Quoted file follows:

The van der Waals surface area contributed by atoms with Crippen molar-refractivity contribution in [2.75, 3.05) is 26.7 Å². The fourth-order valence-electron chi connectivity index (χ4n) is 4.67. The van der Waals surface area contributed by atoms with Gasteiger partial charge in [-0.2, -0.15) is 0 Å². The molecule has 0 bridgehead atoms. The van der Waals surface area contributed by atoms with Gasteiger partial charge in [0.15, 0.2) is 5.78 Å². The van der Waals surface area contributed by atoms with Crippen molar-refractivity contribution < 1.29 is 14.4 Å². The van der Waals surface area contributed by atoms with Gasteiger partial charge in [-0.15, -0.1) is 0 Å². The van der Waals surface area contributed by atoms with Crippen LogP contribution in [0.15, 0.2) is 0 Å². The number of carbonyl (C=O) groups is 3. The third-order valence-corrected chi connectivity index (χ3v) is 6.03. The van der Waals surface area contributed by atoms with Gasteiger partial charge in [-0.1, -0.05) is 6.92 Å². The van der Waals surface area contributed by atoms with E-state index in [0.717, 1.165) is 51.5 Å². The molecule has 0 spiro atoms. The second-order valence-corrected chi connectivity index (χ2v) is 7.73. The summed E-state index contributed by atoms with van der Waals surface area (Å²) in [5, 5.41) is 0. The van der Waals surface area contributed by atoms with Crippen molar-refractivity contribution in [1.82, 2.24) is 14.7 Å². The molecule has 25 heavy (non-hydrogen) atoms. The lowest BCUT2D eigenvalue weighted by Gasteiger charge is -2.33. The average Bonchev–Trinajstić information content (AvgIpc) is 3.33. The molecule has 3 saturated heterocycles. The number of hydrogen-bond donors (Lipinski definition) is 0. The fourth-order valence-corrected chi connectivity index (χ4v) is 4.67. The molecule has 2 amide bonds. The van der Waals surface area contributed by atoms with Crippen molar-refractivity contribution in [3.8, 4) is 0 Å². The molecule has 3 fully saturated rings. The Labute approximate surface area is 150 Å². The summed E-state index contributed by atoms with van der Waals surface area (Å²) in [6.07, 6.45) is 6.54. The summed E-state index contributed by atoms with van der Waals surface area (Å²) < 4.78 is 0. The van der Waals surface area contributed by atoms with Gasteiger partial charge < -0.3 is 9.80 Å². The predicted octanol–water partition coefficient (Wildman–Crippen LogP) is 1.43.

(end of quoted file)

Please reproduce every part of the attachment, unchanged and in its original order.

The van der Waals surface area contributed by atoms with Crippen molar-refractivity contribution in [2.75, 3.05) is 26.7 Å². The fourth-order valence-electron chi connectivity index (χ4n) is 4.67. The van der Waals surface area contributed by atoms with Gasteiger partial charge in [-0.2, -0.15) is 0 Å². The molecule has 0 bridgehead atoms. The van der Waals surface area contributed by atoms with Gasteiger partial charge in [0.15, 0.2) is 5.78 Å². The van der Waals surface area contributed by atoms with Crippen molar-refractivity contribution < 1.29 is 14.4 Å². The van der Waals surface area contributed by atoms with Gasteiger partial charge in [-0.15, -0.1) is 0 Å². The van der Waals surface area contributed by atoms with Crippen LogP contribution in [0.15, 0.2) is 0 Å². The number of carbonyl (C=O) groups is 3. The third-order valence-corrected chi connectivity index (χ3v) is 6.03. The van der Waals surface area contributed by atoms with Gasteiger partial charge in [-0.1, -0.05) is 6.92 Å². The van der Waals surface area contributed by atoms with E-state index in [0.717, 1.165) is 51.5 Å². The molecule has 0 spiro atoms. The second-order valence-corrected chi connectivity index (χ2v) is 7.73. The summed E-state index contributed by atoms with van der Waals surface area (Å²) in [5, 5.41) is 0. The van der Waals surface area contributed by atoms with Crippen molar-refractivity contribution in [1.82, 2.24) is 14.7 Å². The molecule has 25 heavy (non-hydrogen) atoms. The lowest BCUT2D eigenvalue weighted by Gasteiger charge is -2.33. The average Bonchev–Trinajstić information content (AvgIpc) is 3.33. The molecule has 3 saturated heterocycles. The number of hydrogen-bond donors (Lipinski definition) is 0. The fourth-order valence-corrected chi connectivity index (χ4v) is 4.67. The molecule has 2 amide bonds. The van der Waals surface area contributed by atoms with Crippen molar-refractivity contribution in [3.8, 4) is 0 Å². The molecule has 3 fully saturated rings. The Labute approximate surface area is 150 Å². The summed E-state index contributed by atoms with van der Waals surface area (Å²) in [6.07, 6.45) is 6.54. The summed E-state index contributed by atoms with van der Waals surface area (Å²) < 4.78 is 0. The van der Waals surface area contributed by atoms with Gasteiger partial charge < -0.3 is 9.80 Å². The predicted octanol–water partition coefficient (Wildman–Crippen LogP) is 1.43.